defendant by mistake what he was not bound to pay either in fact or in law, he
may recover it back by an action called condictio indebiti. This action does not
lie, 1. if the sum was due ex cequitate, or by a natural obligation; 2. if he
who made the payment knew that nothing was due, for qui consulto dat quod non
debetat, prcesumitur donare. Vide Quasi contract.
CONDICTION, Lat. condictio. This term is used in the civil law in the
same sense as action. Condictio certi, is an action for the recovery of a
certain thing, as our action of replevin, condictio incerti, is an action given
for the recovery of an uncertain thing. Dig. 12 , 1.
CONDITION, contracts, wills. In its most extended signification, a
condition is a clause in a contract or agreement which has for its object to
suspend, to rescind, or to modify the principal obligation; or in case of a
will, to suspend, revoke, or modify the devise or bequest. 1 Bouv. Inst. n. 730.
It ii in fact by itself, in many cases, an agreement; and a sufficient
foundation as an agreement in writing, for a bill in equity, praying for a
specific performance. 2 Burr. 826. In pleading, according to the course of the
common Iaw, the bond and its condition are to some intents and purposes,
regarded as distinct things. 1 Saund. Rep. by Wms. 9 b. Domat has given a
definition of a condition, quoted by Hargrave, in these words: "A condition is
any portion or agreement which regulates what the parties have a mind should be
done, if a case they foresee should come to pass." Co. Litt. 201 a.
2. Conditions sometimes suspend the obligation; as, when it is to have no
effect until they are fulfilled; as, if I bind myself to pay you one thousand
dollars ou condition that the ship Thomas Jefferson shall arrive in the United
States from Havre; the contract is suspended until the arrival of the ship.
3. The condition sometimes rescinds the contract; as, when I sell you my
horse, on condition that he shall be alive on the first day of January, and he
dies before that time.
4. A condition may modify the contract; as, if I sell you two thousand
bushels of corn, upon condition that my crop shall produce that much, and it
produces only fifteen hundred bushels.
5. In a less extended acceptation, but in a true sense, a condition is a
future and uncertain event, on the existence or non-existence of which is made
to depend, eitther the accomplishment, the modification, or the rescission of an
obligation or testamentary disposition.
6. There is a marked difference between a condition and a limitation. When a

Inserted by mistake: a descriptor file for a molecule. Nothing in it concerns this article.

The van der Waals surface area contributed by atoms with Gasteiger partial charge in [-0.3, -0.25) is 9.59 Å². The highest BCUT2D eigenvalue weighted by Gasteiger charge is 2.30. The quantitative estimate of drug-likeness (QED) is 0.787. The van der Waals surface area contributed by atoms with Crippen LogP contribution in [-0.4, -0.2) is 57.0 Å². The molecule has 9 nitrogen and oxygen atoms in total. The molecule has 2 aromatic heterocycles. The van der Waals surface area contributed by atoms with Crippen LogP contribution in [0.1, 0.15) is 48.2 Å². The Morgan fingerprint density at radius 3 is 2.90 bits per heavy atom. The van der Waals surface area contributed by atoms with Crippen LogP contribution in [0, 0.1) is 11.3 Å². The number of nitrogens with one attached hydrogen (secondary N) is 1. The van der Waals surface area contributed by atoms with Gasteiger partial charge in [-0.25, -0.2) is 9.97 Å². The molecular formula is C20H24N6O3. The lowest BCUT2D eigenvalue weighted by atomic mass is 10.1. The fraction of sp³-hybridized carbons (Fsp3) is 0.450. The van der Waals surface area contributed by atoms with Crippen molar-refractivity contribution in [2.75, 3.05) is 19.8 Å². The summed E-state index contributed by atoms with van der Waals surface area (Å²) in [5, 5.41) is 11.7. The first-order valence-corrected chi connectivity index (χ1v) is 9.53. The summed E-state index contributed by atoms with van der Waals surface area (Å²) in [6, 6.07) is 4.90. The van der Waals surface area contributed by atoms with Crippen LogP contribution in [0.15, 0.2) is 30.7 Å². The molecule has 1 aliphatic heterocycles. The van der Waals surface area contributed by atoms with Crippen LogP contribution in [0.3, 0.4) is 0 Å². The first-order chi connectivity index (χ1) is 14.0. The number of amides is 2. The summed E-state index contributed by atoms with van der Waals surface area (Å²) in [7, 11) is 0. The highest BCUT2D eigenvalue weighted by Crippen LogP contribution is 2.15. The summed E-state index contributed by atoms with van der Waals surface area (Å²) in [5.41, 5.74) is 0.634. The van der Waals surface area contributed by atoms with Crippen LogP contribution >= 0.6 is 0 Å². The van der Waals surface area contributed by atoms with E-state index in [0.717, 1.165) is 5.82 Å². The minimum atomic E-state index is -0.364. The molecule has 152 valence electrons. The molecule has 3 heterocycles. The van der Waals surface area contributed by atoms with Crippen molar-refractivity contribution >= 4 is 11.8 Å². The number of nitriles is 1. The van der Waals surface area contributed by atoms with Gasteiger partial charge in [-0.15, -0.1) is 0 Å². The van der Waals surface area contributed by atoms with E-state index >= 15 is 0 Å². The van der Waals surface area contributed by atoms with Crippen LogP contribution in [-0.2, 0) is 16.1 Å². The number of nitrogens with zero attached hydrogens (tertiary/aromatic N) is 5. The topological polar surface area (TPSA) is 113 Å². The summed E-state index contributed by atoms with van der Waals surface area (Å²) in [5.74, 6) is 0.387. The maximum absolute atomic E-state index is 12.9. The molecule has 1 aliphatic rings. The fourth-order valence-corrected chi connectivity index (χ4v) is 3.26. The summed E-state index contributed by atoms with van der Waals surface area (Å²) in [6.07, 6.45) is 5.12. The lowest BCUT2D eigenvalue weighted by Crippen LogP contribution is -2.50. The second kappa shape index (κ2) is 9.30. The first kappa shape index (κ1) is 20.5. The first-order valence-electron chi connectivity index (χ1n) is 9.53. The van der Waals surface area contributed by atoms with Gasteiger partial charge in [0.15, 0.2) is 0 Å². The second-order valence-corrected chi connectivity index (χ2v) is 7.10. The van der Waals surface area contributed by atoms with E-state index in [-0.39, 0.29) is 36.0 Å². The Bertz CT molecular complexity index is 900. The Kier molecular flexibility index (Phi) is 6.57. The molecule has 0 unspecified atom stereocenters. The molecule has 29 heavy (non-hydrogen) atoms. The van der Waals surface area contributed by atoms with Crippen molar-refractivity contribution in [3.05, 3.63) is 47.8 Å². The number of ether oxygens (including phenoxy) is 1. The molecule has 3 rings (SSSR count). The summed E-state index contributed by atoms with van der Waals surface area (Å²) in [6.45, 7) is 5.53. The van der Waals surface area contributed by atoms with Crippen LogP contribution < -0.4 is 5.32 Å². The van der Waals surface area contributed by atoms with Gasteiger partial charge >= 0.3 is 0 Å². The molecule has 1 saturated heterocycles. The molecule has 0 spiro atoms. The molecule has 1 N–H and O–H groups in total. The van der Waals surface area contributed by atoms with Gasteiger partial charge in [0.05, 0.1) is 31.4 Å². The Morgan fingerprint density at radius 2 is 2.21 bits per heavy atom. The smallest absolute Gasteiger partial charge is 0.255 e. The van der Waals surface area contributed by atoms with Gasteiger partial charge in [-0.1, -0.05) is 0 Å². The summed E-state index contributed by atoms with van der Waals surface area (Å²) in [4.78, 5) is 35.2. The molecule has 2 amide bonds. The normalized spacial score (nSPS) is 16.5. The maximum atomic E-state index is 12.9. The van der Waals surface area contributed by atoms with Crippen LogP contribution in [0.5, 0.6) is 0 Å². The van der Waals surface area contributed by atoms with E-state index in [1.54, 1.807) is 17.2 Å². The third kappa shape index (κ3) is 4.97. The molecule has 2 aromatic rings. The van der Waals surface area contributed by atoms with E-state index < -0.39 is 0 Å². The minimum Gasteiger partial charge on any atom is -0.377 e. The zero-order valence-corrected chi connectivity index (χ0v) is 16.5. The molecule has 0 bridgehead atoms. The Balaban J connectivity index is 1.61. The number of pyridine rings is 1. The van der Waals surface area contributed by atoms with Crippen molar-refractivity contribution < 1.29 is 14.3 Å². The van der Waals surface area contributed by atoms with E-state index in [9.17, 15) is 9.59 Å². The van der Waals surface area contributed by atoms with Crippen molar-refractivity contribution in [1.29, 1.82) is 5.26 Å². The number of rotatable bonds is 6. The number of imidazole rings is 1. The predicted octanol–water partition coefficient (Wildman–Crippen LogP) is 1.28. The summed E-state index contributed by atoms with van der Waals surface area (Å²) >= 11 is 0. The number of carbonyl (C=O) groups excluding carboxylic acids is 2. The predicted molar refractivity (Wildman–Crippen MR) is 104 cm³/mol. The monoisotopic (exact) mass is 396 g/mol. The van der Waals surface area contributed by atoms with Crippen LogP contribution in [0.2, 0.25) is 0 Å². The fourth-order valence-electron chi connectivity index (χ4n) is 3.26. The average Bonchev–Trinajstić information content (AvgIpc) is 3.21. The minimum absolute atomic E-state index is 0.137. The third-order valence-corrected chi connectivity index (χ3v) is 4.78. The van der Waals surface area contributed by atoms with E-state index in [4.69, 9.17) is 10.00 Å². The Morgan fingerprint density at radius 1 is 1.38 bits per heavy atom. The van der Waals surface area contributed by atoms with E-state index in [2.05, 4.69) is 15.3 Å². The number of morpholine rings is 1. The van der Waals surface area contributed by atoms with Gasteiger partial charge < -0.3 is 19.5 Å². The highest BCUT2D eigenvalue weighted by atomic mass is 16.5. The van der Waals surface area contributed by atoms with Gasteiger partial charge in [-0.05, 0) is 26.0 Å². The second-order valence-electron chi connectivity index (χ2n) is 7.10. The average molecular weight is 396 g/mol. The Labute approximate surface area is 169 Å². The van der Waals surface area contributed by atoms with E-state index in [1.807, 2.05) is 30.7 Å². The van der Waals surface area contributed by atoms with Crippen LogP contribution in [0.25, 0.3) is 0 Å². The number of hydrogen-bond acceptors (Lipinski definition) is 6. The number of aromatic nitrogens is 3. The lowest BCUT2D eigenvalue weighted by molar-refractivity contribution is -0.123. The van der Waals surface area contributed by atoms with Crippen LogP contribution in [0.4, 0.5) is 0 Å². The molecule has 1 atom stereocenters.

in is given generally, but the gift may defeated upon the happening of an
uncertain event, the latter is called a condition but when it is given to be
enjoyed until the event arrives, it is a limitation. See Limitation; Estates. It
is not easy to say when a condition will be considered a covenant and when not,
or when it will be holden to be both. Platt on Cov. 71.
7. Events foreseen by conditions are of three kinds. Some depend on the acts
of the persons who deal together, as, if the agreement should provide that a
partner should not join another partnership. Others are independent of the will
of the parties, as, if I sell you one thousand bushels of corn,. on condition
that my crop shall not be destroyed by a fortuitous event, or act of God. Some
depend in part on the contracting parties and partly on the act of God, as, if
it be provided that such merchandise shall arrive by a certain day.
8. A condition may be created by inserting the very word condition, or on
condition, in the deed or agreement; there are, however, other words that will
do so as effectually, as proviso, if, &c. Bac. Ab. Conditions, A.
9. Conditions are of various kinds; 1. as to their form, they are express or
implied. This division is of feudal origin. 2 Woodes. Lect. 138. 2. As to their
object, they are lawful or unlawful; 3. as to the time when they are to take
effect, they are precedent or subsequent; 4. as to their nature, they are
possible or impossible 5. as to their operation, they are positive or negative;
6. is to their divisibility, they are copulative or disjunctive; 7. as to their
agreement with the contract, they are consistent or repugnant; 8. as to their
effect, they are resolutory or suspensive. These will be severally
10. An express condition is one created by express words; as for instance, a
condition in a lease that if the tenant shall not pay the rent at the day, the
lessor may reenter. Litt. 328. Vide Reentry.
11. An implied condition is one created by law, and not by express words; for
example, at common law, the tenant for life holds upon the implied condition not
to commit waste. Co. Litt. 233, b.
12 . A lawful or legal condition is one made in consonance with the law. This
must be understood of the law as existing at the time of making the condition,
for no change of the law can change the force of the condition. For example, a
conveyance was made to the grantee, on condition that he should not aliens until
be reached the age of twenty-five years. Before he acquired this age be aliened,
and made a second conveyance after he obtained it; the first deed was declared
void, and the last valid. When the condition was imposed, twenty-five was the
age of majority in the state; it was afterwards changed to twenty-one. Under
these circumstances the condition was held to be binding. 3 Miss., R. 40.
13. An unlawful or illegal condition is one forbidden by law. Unlawful
conditions have for their object, lst. to do something malum in se, or malum
prohibitum; 2d. to omit the performance of some duty required by law 3d. to
encourage such act or omission. 1 P. Wms. 189. When the law prohibits, in
express terms, the transaction in respect to which the condition is made, and
declares it void, such condition is then void; 3 Binn. R. 533; but when it is
prohibited, without being declared void, although unlawful, it is not void. 12
S. @ R. 237. Conditions in restraint of marriage are odious, and are therefore
held to the utmost rigor and strictness. They are contrary to sound policy, and
by the Roman law were all void. 4 Burr. Rep. 2055; 10 Barr. 75, 350; 3 Whart.
14. A condition precedent is one which must be performed before the estate
will vest, or before the obligation is to be performed. 2 Dall. R. 317. Whether
a condition shall be considered as precedent or subsequent, depends not on the
form or arrangement of the words, but on the manifest intention of the parties,